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mutter nutter
25th June 2007, 16:03
Latest British Army Supacat WMIK
Latest WMIK Supacat unveiled, looks like a great Wolf WMIK replacement

It looks more like a vehicle from one of Mel Gibson's Mad Max movies.



But this four-ton monster truck is the British Army's new weapon designed to take on insurgents on the front lines of Iraq and Afghanistan. British-made, the Supacat Weapons Mounted Installation Kit boasts awesome firepower which will be unleashed early next year. British and other Nato troops are being targeted by roadside bombs and daily firefights.


Infantry soldiers have complained existing Land Rovers provide insufficient protection from the bombers.
Now, the Ministry of Defence is buying 130 of the light-armoured beasts – which can reach a maximum 80mph – and will take delivery of the first early next year.
They will use a grenade machine gun which fires at up to 340 rounds per minute, usually in bursts of three to five rounds, at targets up to a mile away. The Supacats will also employ a 7.62mm-calibre General Purpose Machine Gun, which fires 750 rounds per minute with a range of nearly a mile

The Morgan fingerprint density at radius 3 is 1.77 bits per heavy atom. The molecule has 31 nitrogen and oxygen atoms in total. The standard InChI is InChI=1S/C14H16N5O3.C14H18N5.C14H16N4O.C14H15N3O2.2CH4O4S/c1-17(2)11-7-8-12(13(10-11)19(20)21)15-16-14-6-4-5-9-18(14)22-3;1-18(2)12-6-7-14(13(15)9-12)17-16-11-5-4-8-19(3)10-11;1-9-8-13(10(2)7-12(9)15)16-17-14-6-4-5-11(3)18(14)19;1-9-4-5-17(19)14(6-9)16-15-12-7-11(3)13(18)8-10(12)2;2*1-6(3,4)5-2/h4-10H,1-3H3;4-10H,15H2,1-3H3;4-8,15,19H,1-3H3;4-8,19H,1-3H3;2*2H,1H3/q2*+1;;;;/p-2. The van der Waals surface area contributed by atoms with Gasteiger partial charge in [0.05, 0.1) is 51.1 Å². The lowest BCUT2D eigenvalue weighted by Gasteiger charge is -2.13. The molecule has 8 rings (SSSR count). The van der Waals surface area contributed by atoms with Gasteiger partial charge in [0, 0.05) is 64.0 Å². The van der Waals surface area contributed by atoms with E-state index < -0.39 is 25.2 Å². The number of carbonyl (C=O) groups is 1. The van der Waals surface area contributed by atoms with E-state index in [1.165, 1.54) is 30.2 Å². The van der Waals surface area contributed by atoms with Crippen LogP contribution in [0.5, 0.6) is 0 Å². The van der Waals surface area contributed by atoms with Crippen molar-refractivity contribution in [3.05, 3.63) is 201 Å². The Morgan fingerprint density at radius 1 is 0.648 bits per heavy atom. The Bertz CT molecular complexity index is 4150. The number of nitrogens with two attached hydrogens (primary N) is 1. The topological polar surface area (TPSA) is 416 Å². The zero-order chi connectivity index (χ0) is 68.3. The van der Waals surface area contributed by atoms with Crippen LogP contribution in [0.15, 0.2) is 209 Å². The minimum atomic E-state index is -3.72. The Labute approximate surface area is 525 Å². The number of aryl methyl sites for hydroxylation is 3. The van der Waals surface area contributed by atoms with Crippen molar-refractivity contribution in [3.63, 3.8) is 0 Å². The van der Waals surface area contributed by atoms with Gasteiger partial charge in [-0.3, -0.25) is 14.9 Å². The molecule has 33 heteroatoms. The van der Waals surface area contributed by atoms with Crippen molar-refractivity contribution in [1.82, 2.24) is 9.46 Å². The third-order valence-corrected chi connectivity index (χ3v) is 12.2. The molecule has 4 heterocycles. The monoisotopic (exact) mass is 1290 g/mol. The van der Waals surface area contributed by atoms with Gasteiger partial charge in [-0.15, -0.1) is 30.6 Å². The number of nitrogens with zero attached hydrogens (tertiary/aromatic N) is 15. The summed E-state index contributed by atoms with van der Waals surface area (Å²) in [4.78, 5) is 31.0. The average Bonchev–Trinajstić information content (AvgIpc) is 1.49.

The vehicles, made at Honiton in Devon, will also have a mounted 0.5in-calibre heavy machine gun, which fires huge rounds more than a mile at a rate of 485 to 635 a minute. They are powered by a 5.9-litre turbo-diesel engine and will carry three or four crew.
One senior Army officer described the new super-truck as a "serious bit of kit", adding it would be a "huge boost to our long-range patrolling capability".
Senior defence sources say the Supacats will particularly come into their own against the Taliban in Afghanistan's Helmand Province, which has no roads.
Defence Minister Lord Drayson said last night: "These vehicles are well armed, swift and agile and will boost our capability with some serious firepower. "The MoD and the Treasury have worked hard to get them to our troops in quick time, and they start going out to theatre early next year."

Link to article

http://www.dailymail.co.uk/pages/liv...n_page_id=1811
Attached Thumbnails
http://img46.imageshack.us/img46/5782/supacatmos230607468x362ns8.jpg


Nice

spider pig
25th June 2007, 18:24
That is one pimped out motor!

mutter nutter
25th June 2007, 23:44